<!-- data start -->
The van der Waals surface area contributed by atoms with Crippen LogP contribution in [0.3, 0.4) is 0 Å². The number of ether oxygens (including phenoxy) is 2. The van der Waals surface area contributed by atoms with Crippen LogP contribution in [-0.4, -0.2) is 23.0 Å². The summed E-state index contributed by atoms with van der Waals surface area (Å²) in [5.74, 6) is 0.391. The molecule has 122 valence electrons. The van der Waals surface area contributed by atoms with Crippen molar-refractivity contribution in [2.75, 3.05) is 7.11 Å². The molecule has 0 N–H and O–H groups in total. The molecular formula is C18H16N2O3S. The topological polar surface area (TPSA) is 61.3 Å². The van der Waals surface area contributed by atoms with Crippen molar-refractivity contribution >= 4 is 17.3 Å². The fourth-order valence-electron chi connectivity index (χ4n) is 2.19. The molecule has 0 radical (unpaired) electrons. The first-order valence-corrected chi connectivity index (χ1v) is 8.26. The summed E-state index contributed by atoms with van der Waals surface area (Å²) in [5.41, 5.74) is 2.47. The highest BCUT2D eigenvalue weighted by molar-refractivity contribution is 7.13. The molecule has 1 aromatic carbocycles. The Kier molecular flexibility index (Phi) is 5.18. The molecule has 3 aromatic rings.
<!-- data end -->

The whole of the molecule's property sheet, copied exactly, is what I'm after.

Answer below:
The van der Waals surface area contributed by atoms with Crippen LogP contribution in [0.3, 0.4) is 0 Å². The number of ether oxygens (including phenoxy) is 2. The van der Waals surface area contributed by atoms with Crippen LogP contribution in [-0.4, -0.2) is 23.0 Å². The summed E-state index contributed by atoms with van der Waals surface area (Å²) in [5.74, 6) is 0.391. The molecule has 122 valence electrons. The van der Waals surface area contributed by atoms with Crippen molar-refractivity contribution in [2.75, 3.05) is 7.11 Å². The molecule has 0 N–H and O–H groups in total. The molecular formula is C18H16N2O3S. The topological polar surface area (TPSA) is 61.3 Å². The van der Waals surface area contributed by atoms with Crippen molar-refractivity contribution >= 4 is 17.3 Å². The fourth-order valence-electron chi connectivity index (χ4n) is 2.19. The molecule has 0 radical (unpaired) electrons. The first-order valence-corrected chi connectivity index (χ1v) is 8.26. The summed E-state index contributed by atoms with van der Waals surface area (Å²) in [5.41, 5.74) is 2.47. The highest BCUT2D eigenvalue weighted by molar-refractivity contribution is 7.13. The molecule has 1 aromatic carbocycles. The Kier molecular flexibility index (Phi) is 5.18. The molecule has 3 aromatic rings.